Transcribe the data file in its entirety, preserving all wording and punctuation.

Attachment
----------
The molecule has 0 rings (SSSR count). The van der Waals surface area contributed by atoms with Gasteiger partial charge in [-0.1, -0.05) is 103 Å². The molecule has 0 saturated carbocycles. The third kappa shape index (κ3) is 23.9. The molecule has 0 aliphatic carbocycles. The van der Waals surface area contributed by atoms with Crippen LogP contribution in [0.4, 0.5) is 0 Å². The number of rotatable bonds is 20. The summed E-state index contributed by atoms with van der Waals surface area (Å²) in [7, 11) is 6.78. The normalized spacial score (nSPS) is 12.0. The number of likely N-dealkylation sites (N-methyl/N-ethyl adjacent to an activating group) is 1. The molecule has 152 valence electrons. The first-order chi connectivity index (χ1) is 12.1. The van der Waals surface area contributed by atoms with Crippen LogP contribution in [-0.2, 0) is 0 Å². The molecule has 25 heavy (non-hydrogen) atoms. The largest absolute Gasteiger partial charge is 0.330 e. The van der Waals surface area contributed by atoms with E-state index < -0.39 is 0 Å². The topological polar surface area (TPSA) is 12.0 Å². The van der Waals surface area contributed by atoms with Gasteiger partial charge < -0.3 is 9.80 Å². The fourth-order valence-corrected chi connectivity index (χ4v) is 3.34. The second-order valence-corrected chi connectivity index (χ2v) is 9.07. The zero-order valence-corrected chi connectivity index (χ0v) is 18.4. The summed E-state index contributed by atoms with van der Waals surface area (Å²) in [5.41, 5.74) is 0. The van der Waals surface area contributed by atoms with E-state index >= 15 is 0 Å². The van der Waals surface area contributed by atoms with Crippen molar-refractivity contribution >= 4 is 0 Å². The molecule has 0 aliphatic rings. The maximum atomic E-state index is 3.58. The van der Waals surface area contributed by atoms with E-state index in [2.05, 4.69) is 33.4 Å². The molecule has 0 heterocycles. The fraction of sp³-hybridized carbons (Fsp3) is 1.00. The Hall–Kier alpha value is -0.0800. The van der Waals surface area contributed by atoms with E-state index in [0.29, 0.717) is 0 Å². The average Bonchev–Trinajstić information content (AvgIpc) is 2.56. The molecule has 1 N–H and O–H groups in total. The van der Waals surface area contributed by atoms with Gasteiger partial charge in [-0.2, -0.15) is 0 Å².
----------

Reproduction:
The molecule has 0 rings (SSSR count). The van der Waals surface area contributed by atoms with Gasteiger partial charge in [-0.1, -0.05) is 103 Å². The molecule has 0 saturated carbocycles. The third kappa shape index (κ3) is 23.9. The molecule has 0 aliphatic carbocycles. The van der Waals surface area contributed by atoms with Crippen LogP contribution in [0.4, 0.5) is 0 Å². The number of rotatable bonds is 20. The summed E-state index contributed by atoms with van der Waals surface area (Å²) in [7, 11) is 6.78. The normalized spacial score (nSPS) is 12.0. The number of likely N-dealkylation sites (N-methyl/N-ethyl adjacent to an activating group) is 1. The molecule has 152 valence electrons. The first-order chi connectivity index (χ1) is 12.1. The van der Waals surface area contributed by atoms with Crippen LogP contribution in [-0.2, 0) is 0 Å². The molecule has 25 heavy (non-hydrogen) atoms. The largest absolute Gasteiger partial charge is 0.330 e. The van der Waals surface area contributed by atoms with E-state index < -0.39 is 0 Å². The topological polar surface area (TPSA) is 12.0 Å². The van der Waals surface area contributed by atoms with Gasteiger partial charge < -0.3 is 9.80 Å². The fourth-order valence-corrected chi connectivity index (χ4v) is 3.34. The second-order valence-corrected chi connectivity index (χ2v) is 9.07. The zero-order valence-corrected chi connectivity index (χ0v) is 18.4. The summed E-state index contributed by atoms with van der Waals surface area (Å²) in [5.41, 5.74) is 0. The van der Waals surface area contributed by atoms with E-state index >= 15 is 0 Å². The van der Waals surface area contributed by atoms with Crippen molar-refractivity contribution >= 4 is 0 Å². The molecule has 0 aliphatic rings. The maximum atomic E-state index is 3.58. The van der Waals surface area contributed by atoms with E-state index in [2.05, 4.69) is 33.4 Å². The molecule has 0 heterocycles. The fraction of sp³-hybridized carbons (Fsp3) is 1.00. The Hall–Kier alpha value is -0.0800. The van der Waals surface area contributed by atoms with E-state index in [0.29, 0.717) is 0 Å². The average Bonchev–Trinajstić information content (AvgIpc) is 2.56. The molecule has 1 N–H and O–H groups in total. The van der Waals surface area contributed by atoms with Gasteiger partial charge in [-0.2, -0.15) is 0 Å².